To address whether carbs are essential, it is essential to explore the role of carbohydrates — specifically glucose — in the body and diet.
Carbohydrates are one of the three main classes of macronutrients, alongside proteins and fats. They provide energy to the body, which breaks them down into glucose.
There are three types of carbohydrates: starches, simple sugars, and dietary fiber. However, people may use the term carbohydrates loosely, and incorrectly, to define just starchy foods.
Using this term to refer solely to starchy foods such as bread, rice, and potatoes may lead to an incomplete understanding of the role of carbohydrates in the diet and the body.
Furthermore, carbs are present in a wide variety of foods. Here are some dietary sources of carbs:
These numbers show that nonstarchy vegetables provide about one-third the amount of carbohydrates compared with grains, legumes, and fruits. However, they are not completely devoid of carbs.
Given that food sources of carbohydrates also provide essential micronutrients — such as B vitamins for energy production and disease-fighting
However, the diversity of food sources of carbohydrates means that higher intakes of starchy foods specifically may not be necessary.
The body breaks down carbohydrate into its major energy-producing form —
Glucose then undergoes a series of enzyme reactions that generate the energy-producing substrates pyruvate and lactate in a process called
Under normal metabolic conditions and oxygen availability, pyruvate is the main precursor to energy production in the mitochondria of the cell, and the body consistently produces small amounts of lactate via the lactate shuttle.
However, when an oxygen debt occurs — such as during intense physical activity — lactate, in the form of
In the mitochondria, the further processing of pyruvate produces
Amino acids and fatty acids also produce some acetyl-CoA.
The TCA cycle, which people may also refer to as the Krebs cycle, generates carbon dioxide and
Each glucose molecule goes through two rounds of the TCA cycle, producing ATP and carbon dioxide. This gas enters the blood and leaves the lungs during exhalation.
A steady supply of glucose is necessary to maintain oxaloacetate levels and regular functioning of the TCA cycle.
When dietary carbohydrates are restricted, the TCA cycle is diminished, and ketone production becomes predominant for energy needs.
The body then relies on
The production of ketone bodies takes place in the liver, but these molecules enter the circulation and travel to the brain, heart, kidney, and skeletal muscle to supply energy.
This alternative metabolic pathway for energy production in the body has motivated many low carbohydrate diets as an approach to reduce the
Two of the groups of people most likely to restrict carbohydrates are athletes and those trying to lose weight.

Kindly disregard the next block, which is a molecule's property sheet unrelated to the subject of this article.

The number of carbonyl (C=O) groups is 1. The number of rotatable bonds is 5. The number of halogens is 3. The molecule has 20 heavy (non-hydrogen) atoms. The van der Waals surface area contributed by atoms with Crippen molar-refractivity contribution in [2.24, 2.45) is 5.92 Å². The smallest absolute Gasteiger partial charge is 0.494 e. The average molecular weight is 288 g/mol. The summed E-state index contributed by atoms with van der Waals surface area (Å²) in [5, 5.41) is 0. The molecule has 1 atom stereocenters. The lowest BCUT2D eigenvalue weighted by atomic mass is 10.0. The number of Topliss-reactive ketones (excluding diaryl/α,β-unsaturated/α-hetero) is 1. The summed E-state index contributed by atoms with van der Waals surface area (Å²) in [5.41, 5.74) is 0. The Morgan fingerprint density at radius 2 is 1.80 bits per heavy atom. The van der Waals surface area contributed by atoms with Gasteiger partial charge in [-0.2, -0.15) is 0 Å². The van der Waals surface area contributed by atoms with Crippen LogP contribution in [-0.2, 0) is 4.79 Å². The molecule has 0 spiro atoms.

For this population, therefore, keto adaption may not be the optimal dietary choice. However, more long-term studies are necessary to confirm this.
Weight loss is often a major motivator for those following low carbohydrate, high fat (ketogenic) diets, and based on the
However, although carbohydrate restriction is beneficial for some people — with a ketogenic diet promoting weight loss and a reduction in blood sugar markers — it can
Furthermore, many researchers have disregarded the carbohydrate-insulin theory as too simplistic given the lack of evidence to demonstrate that a high carbohydrate intake is fattening for most people.
In fact, the restriction of dietary fat leads to
For instance, foods with a low glycemic index, which include complex carbohydrates such as quinoa, should have less effect on blood sugar levels than high glycemic index foods such as simple sugars.
However, this system is
Individuals may react differently to carbohydrates in the diet, depending on their
For those with
It is important to monitor which carbohydrate foods spike blood sugar levels in these individuals because glucose tolerance may also vary from day to day and depending on the time of the day.
Carbohydrates are a macronutrient that provides the body with energy. They occur naturally in a variety of foods, including grains, legumes, fruits, vegetables, and dairy. Despite this, many people use the term carbohydrates to describe starchy foods and simple sugars.
In the body, carbohydrates generate pyruvate, acetyl-CoA, and oxaloacetate in the tricarboxylic acid cycle, playing a key role in energy production.
In the absence of carbohydrates, the body uses ketogenic amino acids and fatty acids to produce ketone bodies for energy production. This process is called keto adaptation.
Carbohydrates are not the only source of energy production in the body, but they provide supportive essential nutrients for energy production, such as B vitamins.
A low carbohydrate diet may improve metabolic markers in people with glucose intolerance and insulin resistance, but it may not be appropriate for other groups of people, such as endurance athletes.